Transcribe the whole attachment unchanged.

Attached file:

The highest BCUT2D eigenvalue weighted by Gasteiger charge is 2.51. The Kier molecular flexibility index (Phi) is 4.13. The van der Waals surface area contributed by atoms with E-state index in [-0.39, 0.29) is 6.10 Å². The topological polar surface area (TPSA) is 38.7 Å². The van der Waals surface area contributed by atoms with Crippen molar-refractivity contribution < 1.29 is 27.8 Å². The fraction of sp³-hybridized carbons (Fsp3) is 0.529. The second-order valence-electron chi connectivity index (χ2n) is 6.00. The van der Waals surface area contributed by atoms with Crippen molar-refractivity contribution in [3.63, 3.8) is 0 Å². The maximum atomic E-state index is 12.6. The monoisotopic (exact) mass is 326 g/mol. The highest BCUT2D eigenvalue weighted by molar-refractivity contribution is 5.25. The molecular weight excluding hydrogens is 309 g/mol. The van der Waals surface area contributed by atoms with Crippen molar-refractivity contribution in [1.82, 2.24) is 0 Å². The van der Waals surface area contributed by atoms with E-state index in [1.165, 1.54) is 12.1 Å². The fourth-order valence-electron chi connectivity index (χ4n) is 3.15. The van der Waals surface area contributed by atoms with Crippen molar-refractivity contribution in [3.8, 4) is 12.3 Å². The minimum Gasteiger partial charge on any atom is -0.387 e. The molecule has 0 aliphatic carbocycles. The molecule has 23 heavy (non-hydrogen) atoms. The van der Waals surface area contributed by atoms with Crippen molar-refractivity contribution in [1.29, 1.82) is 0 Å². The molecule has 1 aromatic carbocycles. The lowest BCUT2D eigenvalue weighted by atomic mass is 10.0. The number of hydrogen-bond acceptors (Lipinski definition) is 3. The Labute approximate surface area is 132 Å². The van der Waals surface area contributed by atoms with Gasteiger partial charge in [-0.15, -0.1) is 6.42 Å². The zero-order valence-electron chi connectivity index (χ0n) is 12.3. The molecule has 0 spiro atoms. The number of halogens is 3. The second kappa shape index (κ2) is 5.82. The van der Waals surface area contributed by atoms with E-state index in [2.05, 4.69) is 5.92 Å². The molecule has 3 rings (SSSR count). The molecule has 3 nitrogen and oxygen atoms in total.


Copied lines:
The highest BCUT2D eigenvalue weighted by Gasteiger charge is 2.51. The Kier molecular flexibility index (Phi) is 4.13. The van der Waals surface area contributed by atoms with E-state index in [-0.39, 0.29) is 6.10 Å². The topological polar surface area (TPSA) is 38.7 Å². The van der Waals surface area contributed by atoms with Crippen molar-refractivity contribution < 1.29 is 27.8 Å². The fraction of sp³-hybridized carbons (Fsp3) is 0.529. The second-order valence-electron chi connectivity index (χ2n) is 6.00. The van der Waals surface area contributed by atoms with Crippen molar-refractivity contribution in [3.63, 3.8) is 0 Å². The maximum atomic E-state index is 12.6. The monoisotopic (exact) mass is 326 g/mol. The highest BCUT2D eigenvalue weighted by molar-refractivity contribution is 5.25. The molecular weight excluding hydrogens is 309 g/mol. The van der Waals surface area contributed by atoms with Crippen molar-refractivity contribution in [1.82, 2.24) is 0 Å². The van der Waals surface area contributed by atoms with E-state index in [1.165, 1.54) is 12.1 Å². The fourth-order valence-electron chi connectivity index (χ4n) is 3.15. The van der Waals surface area contributed by atoms with Crippen molar-refractivity contribution in [3.8, 4) is 12.3 Å². The minimum Gasteiger partial charge on any atom is -0.387 e. The molecule has 0 aliphatic carbocycles. The molecule has 23 heavy (non-hydrogen) atoms. The van der Waals surface area contributed by atoms with Crippen molar-refractivity contribution in [1.29, 1.82) is 0 Å². The molecule has 1 aromatic carbocycles. The lowest BCUT2D eigenvalue weighted by atomic mass is 10.0. The number of hydrogen-bond acceptors (Lipinski definition) is 3. The Labute approximate surface area is 132 Å². The van der Waals surface area contributed by atoms with Gasteiger partial charge in [-0.15, -0.1) is 6.42 Å². The zero-order valence-electron chi connectivity index (χ0n) is 12.3. The molecule has 0 spiro atoms. The number of halogens is 3. The second kappa shape index (κ2) is 5.82. The van der Waals surface area contributed by atoms with E-state index in [2.05, 4.69) is 5.92 Å². The molecule has 3 rings (SSSR count). The molecule has 3 nitrogen and oxygen atoms in total.